YOUR SHOULDER BLADES DON’T PROTRACT/ YOU CAN’T HOLD THEM THERE – learning this feeling takes a lot of practice at first. Then it takes strength, where you won’t have strength if you don’t have a gymnastics background. It took me two years to learn to hold this position on a Tuck Planche. If you can’t hold position, the fix is simple: Practice without as much weight (don’t lean forwards or try to come off the floor); learn the feel of it, then spend time building strength in a perfect position before you try to leave the floor.

YOUR ANKLES HURT – if you cannot put a high percentage of your body-weight on your hands with this drill, you might feel your ankles hurting–especially if you’re a little tight down the front of the shin. It’s no problem. The Fix: get stronger so you can put more weight forward! In the meantime, dig your toes in to keep your feet in a more comfortable position.

IT’S ALL LEGS! – not sure what’s working? But bloomin’ 'eck the front of your thighs are killing? Well, sadly my friend, you just completed one hell of a squat session or you’re not strong enough in the upper body so your legs are having to work too hard to help. The Fix: either leave your knees down on the floor and focus on your upper body, or use other exercises until you are ready, OR just ignore it, but practice dilligently until you no longer feel the legs and can shift more weight forwards.


GET AWAY FROM THE FLOOR! – If it goes wrong and your arms are bent or you haven’t protracted enough, your breast plate will be too close to the floor. With your arms in position, trying to push your breast plate as far away from the floor as you can is a great cue.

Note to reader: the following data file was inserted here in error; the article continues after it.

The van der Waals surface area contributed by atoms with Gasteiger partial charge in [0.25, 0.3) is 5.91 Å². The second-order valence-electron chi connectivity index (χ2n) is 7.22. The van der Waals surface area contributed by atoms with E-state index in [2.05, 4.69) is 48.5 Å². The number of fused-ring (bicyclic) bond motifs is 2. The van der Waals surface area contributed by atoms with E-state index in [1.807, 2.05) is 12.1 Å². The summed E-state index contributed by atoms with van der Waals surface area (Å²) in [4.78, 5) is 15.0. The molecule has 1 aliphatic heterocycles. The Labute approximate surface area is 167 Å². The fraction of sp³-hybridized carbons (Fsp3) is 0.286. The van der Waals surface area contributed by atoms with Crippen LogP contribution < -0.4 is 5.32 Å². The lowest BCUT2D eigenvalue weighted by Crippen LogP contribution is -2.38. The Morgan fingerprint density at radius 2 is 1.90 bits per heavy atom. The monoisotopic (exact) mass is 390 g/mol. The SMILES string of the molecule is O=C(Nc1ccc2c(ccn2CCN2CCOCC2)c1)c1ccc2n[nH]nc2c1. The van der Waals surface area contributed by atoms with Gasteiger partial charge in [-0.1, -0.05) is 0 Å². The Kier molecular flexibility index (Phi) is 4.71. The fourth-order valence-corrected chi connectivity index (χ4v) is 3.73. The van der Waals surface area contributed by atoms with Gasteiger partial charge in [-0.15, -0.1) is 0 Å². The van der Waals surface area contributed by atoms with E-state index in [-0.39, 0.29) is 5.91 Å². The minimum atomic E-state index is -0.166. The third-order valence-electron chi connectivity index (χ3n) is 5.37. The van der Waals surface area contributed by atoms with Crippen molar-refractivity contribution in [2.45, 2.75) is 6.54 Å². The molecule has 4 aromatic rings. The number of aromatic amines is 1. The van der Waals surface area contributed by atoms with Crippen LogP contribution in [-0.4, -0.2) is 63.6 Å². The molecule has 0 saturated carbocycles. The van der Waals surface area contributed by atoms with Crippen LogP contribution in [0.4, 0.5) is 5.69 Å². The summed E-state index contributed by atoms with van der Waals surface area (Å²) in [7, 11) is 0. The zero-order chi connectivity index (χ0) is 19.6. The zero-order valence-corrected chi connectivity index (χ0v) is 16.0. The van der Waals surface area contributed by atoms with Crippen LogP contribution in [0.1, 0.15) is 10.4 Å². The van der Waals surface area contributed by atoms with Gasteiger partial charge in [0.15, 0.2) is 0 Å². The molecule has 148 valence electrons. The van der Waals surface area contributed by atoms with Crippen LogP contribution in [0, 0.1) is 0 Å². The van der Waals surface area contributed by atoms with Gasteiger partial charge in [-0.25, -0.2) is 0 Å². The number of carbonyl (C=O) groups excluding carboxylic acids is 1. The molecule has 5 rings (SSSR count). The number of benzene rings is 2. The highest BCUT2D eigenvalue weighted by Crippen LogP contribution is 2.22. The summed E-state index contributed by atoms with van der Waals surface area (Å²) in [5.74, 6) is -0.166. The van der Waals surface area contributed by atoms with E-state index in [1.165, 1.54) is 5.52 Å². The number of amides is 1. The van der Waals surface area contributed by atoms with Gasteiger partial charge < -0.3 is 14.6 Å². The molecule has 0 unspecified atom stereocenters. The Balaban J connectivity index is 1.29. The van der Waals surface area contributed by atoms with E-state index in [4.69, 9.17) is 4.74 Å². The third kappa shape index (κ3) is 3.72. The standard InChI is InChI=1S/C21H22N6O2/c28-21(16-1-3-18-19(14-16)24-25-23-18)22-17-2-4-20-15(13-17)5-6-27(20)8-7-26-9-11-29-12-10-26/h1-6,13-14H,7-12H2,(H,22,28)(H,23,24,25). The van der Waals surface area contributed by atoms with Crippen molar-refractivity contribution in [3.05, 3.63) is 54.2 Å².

TURTLE BACK – picture it. It helps.

FEEL THE STRETCH IN THE BICEP TENDON – for many a sure-fire sign that your arms are locked.

THE FLOOR UNDER YOUR FEET IS ON FIRE! – that’s a technique cue, not a literal statement. Try imagining it if you’re starting to get lazy and keep too much weight in your feet and you’ll edge forward and load more weight onto your arms.

LONG ARMS – Might stop you sinking and bending them.

ABS. SHOULDERS. CHEST. TRICEPS! – You should feel these muscles controlling proceedings. Try to feel them contracting. It will help.


SHOULDER. TRICEP. FOREARM. CHEST & ABDOMINAL STRENGTH & MUSCLE – it’s not bodybuilding but it takes serious strength and can be used to build serious muscle if you so choose. It’s a demanding exercise that builds real strength.

START THE (OFTEN LONG) JOURNEY TO THE PLANCHE -- The Planche is preserve of the seriously strong only. But man does it look good when it’s done well. Almost superhuman. At the time of writing I’m nearly at a decent straddle Planche, and have a long way to go if I’m to master the real thing. You won’t get me talking about the advanced ones until I can do it well. But I find that knowing what can be done at the end of years of training is always inspiring.

GET REAL STRENGTH TRAINING ANYWHERE WITH NO KIT -- Not only is this seriously difficult, but it's another completely bodyweight move, soyou can practice anytime. That’s why there is so much body weight stuff in The Strength Sessions Programme. We don’t want any barriers to training. Just get down and get stuck in.


If you need to switch this out for something else I'd suggest extra work on any of these:





WRIST WORK -- Plus I'd work on my wrist strength and mobility to prepare them for the stress they face on this move.